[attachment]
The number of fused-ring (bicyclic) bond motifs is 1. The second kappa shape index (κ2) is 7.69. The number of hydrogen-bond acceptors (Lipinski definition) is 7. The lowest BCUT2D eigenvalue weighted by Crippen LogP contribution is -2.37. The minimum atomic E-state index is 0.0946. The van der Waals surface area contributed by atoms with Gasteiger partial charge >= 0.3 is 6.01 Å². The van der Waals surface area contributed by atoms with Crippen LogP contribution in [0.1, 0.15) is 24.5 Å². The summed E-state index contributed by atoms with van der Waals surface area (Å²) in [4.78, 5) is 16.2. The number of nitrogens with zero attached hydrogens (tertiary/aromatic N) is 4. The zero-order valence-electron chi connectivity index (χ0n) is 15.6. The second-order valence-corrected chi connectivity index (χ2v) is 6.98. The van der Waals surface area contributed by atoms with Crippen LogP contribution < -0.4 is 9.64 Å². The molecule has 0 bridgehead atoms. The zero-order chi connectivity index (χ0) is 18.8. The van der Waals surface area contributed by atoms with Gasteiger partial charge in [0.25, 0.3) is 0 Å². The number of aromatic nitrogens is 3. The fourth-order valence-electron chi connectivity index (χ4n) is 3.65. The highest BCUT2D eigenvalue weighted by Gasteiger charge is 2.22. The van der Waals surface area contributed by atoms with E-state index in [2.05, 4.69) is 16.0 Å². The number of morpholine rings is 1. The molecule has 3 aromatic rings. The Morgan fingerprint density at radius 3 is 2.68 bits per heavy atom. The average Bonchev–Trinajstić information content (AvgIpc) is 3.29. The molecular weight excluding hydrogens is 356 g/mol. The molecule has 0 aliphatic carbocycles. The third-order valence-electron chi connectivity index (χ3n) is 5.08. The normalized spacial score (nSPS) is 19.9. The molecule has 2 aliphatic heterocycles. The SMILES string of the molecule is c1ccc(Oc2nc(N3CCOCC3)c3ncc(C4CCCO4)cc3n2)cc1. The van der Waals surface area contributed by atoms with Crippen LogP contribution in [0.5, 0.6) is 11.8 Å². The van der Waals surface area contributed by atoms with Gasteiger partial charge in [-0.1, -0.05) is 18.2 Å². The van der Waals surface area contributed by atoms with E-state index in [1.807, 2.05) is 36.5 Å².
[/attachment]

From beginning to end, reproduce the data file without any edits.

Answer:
The number of fused-ring (bicyclic) bond motifs is 1. The second kappa shape index (κ2) is 7.69. The number of hydrogen-bond acceptors (Lipinski definition) is 7. The lowest BCUT2D eigenvalue weighted by Crippen LogP contribution is -2.37. The minimum atomic E-state index is 0.0946. The van der Waals surface area contributed by atoms with Gasteiger partial charge >= 0.3 is 6.01 Å². The van der Waals surface area contributed by atoms with Crippen LogP contribution in [0.1, 0.15) is 24.5 Å². The summed E-state index contributed by atoms with van der Waals surface area (Å²) in [4.78, 5) is 16.2. The number of nitrogens with zero attached hydrogens (tertiary/aromatic N) is 4. The zero-order valence-electron chi connectivity index (χ0n) is 15.6. The second-order valence-corrected chi connectivity index (χ2v) is 6.98. The van der Waals surface area contributed by atoms with Crippen LogP contribution < -0.4 is 9.64 Å². The molecule has 0 bridgehead atoms. The zero-order chi connectivity index (χ0) is 18.8. The van der Waals surface area contributed by atoms with Gasteiger partial charge in [0.25, 0.3) is 0 Å². The number of aromatic nitrogens is 3. The fourth-order valence-electron chi connectivity index (χ4n) is 3.65. The highest BCUT2D eigenvalue weighted by Gasteiger charge is 2.22. The van der Waals surface area contributed by atoms with E-state index in [2.05, 4.69) is 16.0 Å². The number of morpholine rings is 1. The molecule has 3 aromatic rings. The Morgan fingerprint density at radius 3 is 2.68 bits per heavy atom. The average Bonchev–Trinajstić information content (AvgIpc) is 3.29. The molecular weight excluding hydrogens is 356 g/mol. The molecule has 0 aliphatic carbocycles. The third-order valence-electron chi connectivity index (χ3n) is 5.08. The normalized spacial score (nSPS) is 19.9. The molecule has 2 aliphatic heterocycles. The SMILES string of the molecule is c1ccc(Oc2nc(N3CCOCC3)c3ncc(C4CCCO4)cc3n2)cc1. The van der Waals surface area contributed by atoms with Crippen LogP contribution in [0.5, 0.6) is 11.8 Å². The van der Waals surface area contributed by atoms with Gasteiger partial charge in [-0.1, -0.05) is 18.2 Å². The van der Waals surface area contributed by atoms with E-state index in [1.807, 2.05) is 36.5 Å².